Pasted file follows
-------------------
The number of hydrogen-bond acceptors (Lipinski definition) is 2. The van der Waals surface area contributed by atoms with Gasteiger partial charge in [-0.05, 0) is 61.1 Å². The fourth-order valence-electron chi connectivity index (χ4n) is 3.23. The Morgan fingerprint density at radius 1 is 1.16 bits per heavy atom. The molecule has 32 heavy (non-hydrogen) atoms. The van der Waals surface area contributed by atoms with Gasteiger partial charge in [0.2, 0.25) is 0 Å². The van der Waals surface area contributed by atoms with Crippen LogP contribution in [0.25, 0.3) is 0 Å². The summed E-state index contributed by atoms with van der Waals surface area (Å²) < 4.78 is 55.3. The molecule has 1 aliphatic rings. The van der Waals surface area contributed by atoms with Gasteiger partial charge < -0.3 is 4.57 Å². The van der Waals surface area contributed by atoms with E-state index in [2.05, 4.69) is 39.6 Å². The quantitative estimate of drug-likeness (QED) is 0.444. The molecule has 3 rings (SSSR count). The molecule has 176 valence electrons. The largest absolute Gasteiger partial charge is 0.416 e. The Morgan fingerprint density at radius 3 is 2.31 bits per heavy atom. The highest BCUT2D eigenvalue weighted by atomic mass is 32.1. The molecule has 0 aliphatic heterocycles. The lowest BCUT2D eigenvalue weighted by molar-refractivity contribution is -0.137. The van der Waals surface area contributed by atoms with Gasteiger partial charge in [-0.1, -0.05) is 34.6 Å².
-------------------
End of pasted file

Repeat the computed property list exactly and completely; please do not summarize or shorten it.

The number of hydrogen-bond acceptors (Lipinski definition) is 2. The van der Waals surface area contributed by atoms with Gasteiger partial charge in [-0.05, 0) is 61.1 Å². The fourth-order valence-electron chi connectivity index (χ4n) is 3.23. The Morgan fingerprint density at radius 1 is 1.16 bits per heavy atom. The molecule has 32 heavy (non-hydrogen) atoms. The van der Waals surface area contributed by atoms with Gasteiger partial charge in [0.2, 0.25) is 0 Å². The van der Waals surface area contributed by atoms with Crippen LogP contribution in [0.25, 0.3) is 0 Å². The summed E-state index contributed by atoms with van der Waals surface area (Å²) < 4.78 is 55.3. The molecule has 1 aliphatic rings. The van der Waals surface area contributed by atoms with Gasteiger partial charge < -0.3 is 4.57 Å². The van der Waals surface area contributed by atoms with E-state index in [2.05, 4.69) is 39.6 Å². The quantitative estimate of drug-likeness (QED) is 0.444. The molecule has 3 rings (SSSR count). The molecule has 176 valence electrons. The largest absolute Gasteiger partial charge is 0.416 e. The Morgan fingerprint density at radius 3 is 2.31 bits per heavy atom. The highest BCUT2D eigenvalue weighted by atomic mass is 32.1. The molecule has 0 aliphatic heterocycles. The lowest BCUT2D eigenvalue weighted by molar-refractivity contribution is -0.137. The van der Waals surface area contributed by atoms with Gasteiger partial charge in [-0.1, -0.05) is 34.6 Å².